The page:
An amazing movie that was filmed in two versions, in Russian and in Yiddish at the dawn of the sound era of Soviet cinema. The full-scale shooting of a village, the role of which was played by Ukrainian Vinnitsa, the unforgettable faces of Jewish elders, as if they were photos from the ethnographic expeditions of Semyon Akimovich An-sky, and the labor competition in the circus arena - all this is "The Return of Nathan Becker" by Rashel Milman and Boris Shpis.
Photo 1 (frame from the film)
Bricklayer Nathan Becker (David Gutman) returns to his native shtetl after 28 years of exile. With him comes his wife Meika and a friend, the dark-skinned bricklayer Jim (Senegalese actor Kador Ben-Salim). Nathan Tsale's father (Solomon Mikhoels) welcomes guests to his humble abode. The local artisans are tormented by unemployment. And when a truck suddenly appears in the crooked street of the shtetl with a girl calling everyone to build a factory, the local Jews begin to almost storm the car. Among the mobilized is Tsale, too. At the District Committee, he offers to hire his son, who built New York City with his own hands. Having obtained such a high-class specialist, the head of the District Committee (Boris Babochkin) suggests that Becker Jr. teach young people in classes at the Central Institute of Labor (the Central Institute of Labor, an organization founded in Moscow in 1920 to study labor and labor practices). However, Nathan resents the Soviet methods of training workers. He does not understand why it is necessary to expend effort on physical exercises to train the arms and back, why organize a comfortable workplace, and why take care of the needs of ordinary laborers. To prove the effectiveness of his method, Nathan challenges a Soviet worker to a kind of duel to lay a brick wall. The contest is held in the circus arena, but Nathan concedes the argument. Despondent, he returns home and is ready to pack his bags and return to America. But the head of the district committee asks Nathan to stay in the Soviet Union and continue training workers, trying to combine American and Soviet approaches.
N.B. The film survives without parts 1 and 9.
Films about Westerners imagining the USSR from afar and traveling there to see it for themselves were not uncommon on Soviet screens in the 1920s and 1930s. Of particular note were pictures of Jewish returnees from America, Palestine, or simply abstract foreign countries who came to the Soviet Union in search of work, social status, and a just society. The Jewish pogroms of the early twentieth century served as a justification for emigration and as a reminder of the image of the Russian empire as a "prison of the peoples. Nathan Becker left his native shtetl 28 years ago, which roughly corresponds to the pogrom wave of 1903-1905.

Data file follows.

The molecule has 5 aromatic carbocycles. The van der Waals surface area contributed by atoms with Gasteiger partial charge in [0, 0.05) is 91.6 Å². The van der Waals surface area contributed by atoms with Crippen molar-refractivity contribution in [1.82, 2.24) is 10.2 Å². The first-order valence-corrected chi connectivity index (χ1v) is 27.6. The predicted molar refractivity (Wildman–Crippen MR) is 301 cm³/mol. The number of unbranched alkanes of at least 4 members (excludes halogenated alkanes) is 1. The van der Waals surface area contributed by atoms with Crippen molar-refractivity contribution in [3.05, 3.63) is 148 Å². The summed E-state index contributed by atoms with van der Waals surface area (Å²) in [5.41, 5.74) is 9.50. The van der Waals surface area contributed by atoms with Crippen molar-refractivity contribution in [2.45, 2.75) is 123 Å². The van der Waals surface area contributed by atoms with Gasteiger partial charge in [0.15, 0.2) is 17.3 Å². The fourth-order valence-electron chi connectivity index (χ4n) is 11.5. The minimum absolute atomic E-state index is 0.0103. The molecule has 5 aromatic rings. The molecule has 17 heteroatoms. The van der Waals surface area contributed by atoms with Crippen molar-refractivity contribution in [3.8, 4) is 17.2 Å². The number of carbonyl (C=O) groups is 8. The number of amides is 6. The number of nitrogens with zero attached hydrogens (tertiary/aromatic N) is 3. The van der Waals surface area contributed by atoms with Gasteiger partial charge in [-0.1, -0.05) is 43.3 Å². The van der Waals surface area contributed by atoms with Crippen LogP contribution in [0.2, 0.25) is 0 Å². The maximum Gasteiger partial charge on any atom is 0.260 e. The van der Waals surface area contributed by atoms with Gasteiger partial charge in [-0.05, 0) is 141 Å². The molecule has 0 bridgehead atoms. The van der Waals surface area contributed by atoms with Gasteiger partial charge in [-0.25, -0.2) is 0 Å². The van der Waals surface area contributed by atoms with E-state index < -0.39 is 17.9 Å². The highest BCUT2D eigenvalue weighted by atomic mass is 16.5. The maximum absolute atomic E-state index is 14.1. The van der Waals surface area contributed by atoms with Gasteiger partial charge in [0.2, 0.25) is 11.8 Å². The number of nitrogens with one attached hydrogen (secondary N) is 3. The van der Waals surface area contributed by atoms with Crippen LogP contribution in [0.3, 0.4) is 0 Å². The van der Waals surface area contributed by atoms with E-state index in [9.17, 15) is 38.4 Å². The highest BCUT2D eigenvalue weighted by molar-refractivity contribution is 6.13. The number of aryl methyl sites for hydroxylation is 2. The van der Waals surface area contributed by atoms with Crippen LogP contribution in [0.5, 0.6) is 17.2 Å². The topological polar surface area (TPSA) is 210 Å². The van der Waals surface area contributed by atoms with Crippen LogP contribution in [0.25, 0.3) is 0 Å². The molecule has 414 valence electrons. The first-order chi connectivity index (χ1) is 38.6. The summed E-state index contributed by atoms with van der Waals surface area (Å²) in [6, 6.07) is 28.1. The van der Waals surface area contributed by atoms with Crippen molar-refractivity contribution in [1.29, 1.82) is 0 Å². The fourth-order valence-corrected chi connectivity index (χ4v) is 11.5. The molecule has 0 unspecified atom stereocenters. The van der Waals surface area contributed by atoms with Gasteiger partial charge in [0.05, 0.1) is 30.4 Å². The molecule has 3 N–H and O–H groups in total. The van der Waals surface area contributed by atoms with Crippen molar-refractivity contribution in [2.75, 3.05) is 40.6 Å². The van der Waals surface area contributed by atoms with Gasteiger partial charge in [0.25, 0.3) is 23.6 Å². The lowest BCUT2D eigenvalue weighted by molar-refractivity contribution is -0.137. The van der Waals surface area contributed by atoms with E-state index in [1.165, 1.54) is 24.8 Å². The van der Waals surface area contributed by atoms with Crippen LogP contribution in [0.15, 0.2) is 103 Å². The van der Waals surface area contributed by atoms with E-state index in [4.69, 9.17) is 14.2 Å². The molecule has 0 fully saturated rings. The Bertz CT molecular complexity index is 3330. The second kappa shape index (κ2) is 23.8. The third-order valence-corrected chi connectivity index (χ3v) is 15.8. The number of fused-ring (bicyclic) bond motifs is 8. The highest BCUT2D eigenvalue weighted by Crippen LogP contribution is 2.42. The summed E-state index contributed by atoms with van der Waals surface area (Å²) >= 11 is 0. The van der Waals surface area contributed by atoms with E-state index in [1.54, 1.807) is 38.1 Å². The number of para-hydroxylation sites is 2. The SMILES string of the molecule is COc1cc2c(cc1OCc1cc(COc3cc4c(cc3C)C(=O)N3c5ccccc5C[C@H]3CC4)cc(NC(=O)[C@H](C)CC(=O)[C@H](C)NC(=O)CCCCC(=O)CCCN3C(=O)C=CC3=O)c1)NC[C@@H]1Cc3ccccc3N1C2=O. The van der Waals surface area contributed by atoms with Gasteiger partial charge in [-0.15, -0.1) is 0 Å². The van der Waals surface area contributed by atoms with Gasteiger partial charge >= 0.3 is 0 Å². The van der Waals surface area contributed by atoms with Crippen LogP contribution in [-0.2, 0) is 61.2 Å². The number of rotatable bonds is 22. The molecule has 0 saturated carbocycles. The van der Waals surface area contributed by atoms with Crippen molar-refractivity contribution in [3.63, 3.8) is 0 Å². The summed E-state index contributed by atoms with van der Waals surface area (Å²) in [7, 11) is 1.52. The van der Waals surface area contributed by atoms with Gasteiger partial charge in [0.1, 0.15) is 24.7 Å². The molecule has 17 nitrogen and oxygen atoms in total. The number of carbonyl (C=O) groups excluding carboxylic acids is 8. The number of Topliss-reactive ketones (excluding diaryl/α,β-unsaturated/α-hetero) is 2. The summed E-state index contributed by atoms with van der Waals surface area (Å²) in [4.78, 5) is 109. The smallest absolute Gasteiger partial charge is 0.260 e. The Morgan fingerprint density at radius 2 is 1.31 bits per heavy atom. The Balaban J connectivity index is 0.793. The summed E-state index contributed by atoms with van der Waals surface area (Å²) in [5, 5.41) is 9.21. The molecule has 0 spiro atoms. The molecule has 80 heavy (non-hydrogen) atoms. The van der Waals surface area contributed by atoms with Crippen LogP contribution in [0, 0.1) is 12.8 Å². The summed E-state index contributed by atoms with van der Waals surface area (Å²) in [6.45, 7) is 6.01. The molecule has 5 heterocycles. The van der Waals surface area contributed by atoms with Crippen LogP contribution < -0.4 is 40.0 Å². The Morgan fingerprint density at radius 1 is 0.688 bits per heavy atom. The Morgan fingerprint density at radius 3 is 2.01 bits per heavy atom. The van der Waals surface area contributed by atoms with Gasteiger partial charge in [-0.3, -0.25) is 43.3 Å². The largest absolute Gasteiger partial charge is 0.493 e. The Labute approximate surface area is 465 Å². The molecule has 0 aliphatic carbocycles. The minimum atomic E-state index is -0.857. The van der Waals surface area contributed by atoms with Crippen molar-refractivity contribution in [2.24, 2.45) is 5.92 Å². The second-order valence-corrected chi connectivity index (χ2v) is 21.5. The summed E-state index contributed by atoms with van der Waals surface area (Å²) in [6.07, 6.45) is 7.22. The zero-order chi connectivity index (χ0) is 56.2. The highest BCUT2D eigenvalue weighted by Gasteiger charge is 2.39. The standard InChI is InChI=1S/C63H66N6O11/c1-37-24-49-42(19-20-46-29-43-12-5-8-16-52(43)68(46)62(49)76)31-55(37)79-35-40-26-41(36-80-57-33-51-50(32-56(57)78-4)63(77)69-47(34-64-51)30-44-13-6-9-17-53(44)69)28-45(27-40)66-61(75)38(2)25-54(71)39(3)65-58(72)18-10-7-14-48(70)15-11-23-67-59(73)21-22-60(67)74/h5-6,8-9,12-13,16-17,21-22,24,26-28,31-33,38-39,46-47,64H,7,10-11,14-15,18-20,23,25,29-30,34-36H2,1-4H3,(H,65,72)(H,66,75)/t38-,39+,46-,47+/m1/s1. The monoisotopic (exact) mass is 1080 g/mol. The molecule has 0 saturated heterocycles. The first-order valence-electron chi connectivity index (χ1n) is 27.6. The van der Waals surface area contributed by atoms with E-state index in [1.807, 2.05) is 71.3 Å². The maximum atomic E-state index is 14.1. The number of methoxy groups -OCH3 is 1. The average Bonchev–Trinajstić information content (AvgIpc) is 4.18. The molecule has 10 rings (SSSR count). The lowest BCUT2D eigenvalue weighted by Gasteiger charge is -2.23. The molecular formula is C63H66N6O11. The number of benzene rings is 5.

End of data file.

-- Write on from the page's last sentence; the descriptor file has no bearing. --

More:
The events of the picture unfolded during the first Five Year Plan (1928 - 1932), when the state was trying to maximize the pace of industrialization. Many Soviet films of the period depict labour exploits and competitions against the background of the rapid construction of factories and plants across the country. Such a super-project appears in Nathan Becker's Return, the construction of Magnitogorsk, where the workers swayed by the representatives of the District Committee dream of going. However, Tzaleh Becker is sent to build a factory near the shtetl. The enigmatic word "Magnitogorsk" incorporates the utopian dreams of local Jews of a better world.
Belgoskino - The Belgoskino studio was in charge of film production. In those years the Belarusian Feature Film Studio was located in Leningrad, the largest cultural and cinematographic center of the country. It did not move to Minsk until the late 1930s.
Photo 2. Peretz Markish. Source: https://www.blavatnikarchive.org/item/24521
The screenwriter was Peretz Markish (1895 - 1952), a prominent Jewish writer and poet who was repressed for his involvement in the Jewish Antifascist Committee.
Markisch was born into a poor family in Polonnoe in Volyn. From 1921 to 1926 Markish lived in Europe, so the theme of the Jewish emigrant who returned to the Soviet Union was not hearsay. Peretz Markish was a member of the Soviet Writers' Union and headed its Jewish section, and in 1939 he was even awarded the Order of Lenin.
On the night of January 27-28, 1949 Markish was arrested as a member of the Presidium of the Jewish Anti-Fascist Committee. After a closed trial the poet was shot on August 12, 1952. He was posthumously rehabilitated on November 22, 1955.
Directed by: Rachel Millman and Boris Shpis
Photo 3. Rachel and B. Spies on the set of the film "Engineer Gough. 1935
Rachel Markovna Milman and Boris Vasilievich Shpis, who had worked together before, were appointed directors of The Return of Nathan Becker. In the late 1920s and early 1930s, in tandem, they produced a number of interesting paintings.
Rachel Markovna Milman was born in 1897 in Penza. She received a musical education. Like Perets Markish, she lived for some time abroad, where she perfected her cinematographic skills. Upon her return to the Soviet Union in 1927, she became an assistant to G.M. Kozintsev and L.Z. Trauberg, through whom she came to know Boris Shpis.